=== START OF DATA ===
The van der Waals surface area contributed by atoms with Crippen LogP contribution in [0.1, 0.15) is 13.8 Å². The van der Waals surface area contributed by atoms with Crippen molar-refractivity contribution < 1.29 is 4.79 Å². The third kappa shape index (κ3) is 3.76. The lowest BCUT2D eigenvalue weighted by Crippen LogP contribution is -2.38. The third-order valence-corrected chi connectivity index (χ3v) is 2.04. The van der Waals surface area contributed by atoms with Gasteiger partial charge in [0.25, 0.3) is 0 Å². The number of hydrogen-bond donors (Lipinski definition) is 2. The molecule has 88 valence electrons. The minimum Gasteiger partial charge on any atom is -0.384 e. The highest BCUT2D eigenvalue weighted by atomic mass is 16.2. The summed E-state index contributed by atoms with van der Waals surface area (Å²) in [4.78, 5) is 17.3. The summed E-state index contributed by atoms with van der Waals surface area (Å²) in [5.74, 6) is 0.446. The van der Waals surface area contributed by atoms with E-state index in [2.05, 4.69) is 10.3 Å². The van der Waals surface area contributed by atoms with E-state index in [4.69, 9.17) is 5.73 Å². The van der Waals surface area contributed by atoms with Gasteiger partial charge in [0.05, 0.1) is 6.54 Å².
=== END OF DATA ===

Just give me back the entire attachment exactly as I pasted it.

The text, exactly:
The van der Waals surface area contributed by atoms with Crippen LogP contribution in [0.1, 0.15) is 13.8 Å². The van der Waals surface area contributed by atoms with Crippen molar-refractivity contribution < 1.29 is 4.79 Å². The third kappa shape index (κ3) is 3.76. The lowest BCUT2D eigenvalue weighted by Crippen LogP contribution is -2.38. The third-order valence-corrected chi connectivity index (χ3v) is 2.04. The van der Waals surface area contributed by atoms with Gasteiger partial charge in [0.25, 0.3) is 0 Å². The number of hydrogen-bond donors (Lipinski definition) is 2. The molecule has 88 valence electrons. The minimum Gasteiger partial charge on any atom is -0.384 e. The highest BCUT2D eigenvalue weighted by atomic mass is 16.2. The summed E-state index contributed by atoms with van der Waals surface area (Å²) in [4.78, 5) is 17.3. The summed E-state index contributed by atoms with van der Waals surface area (Å²) in [5.74, 6) is 0.446. The van der Waals surface area contributed by atoms with E-state index in [2.05, 4.69) is 10.3 Å². The van der Waals surface area contributed by atoms with E-state index in [4.69, 9.17) is 5.73 Å². The van der Waals surface area contributed by atoms with Gasteiger partial charge in [0.05, 0.1) is 6.54 Å².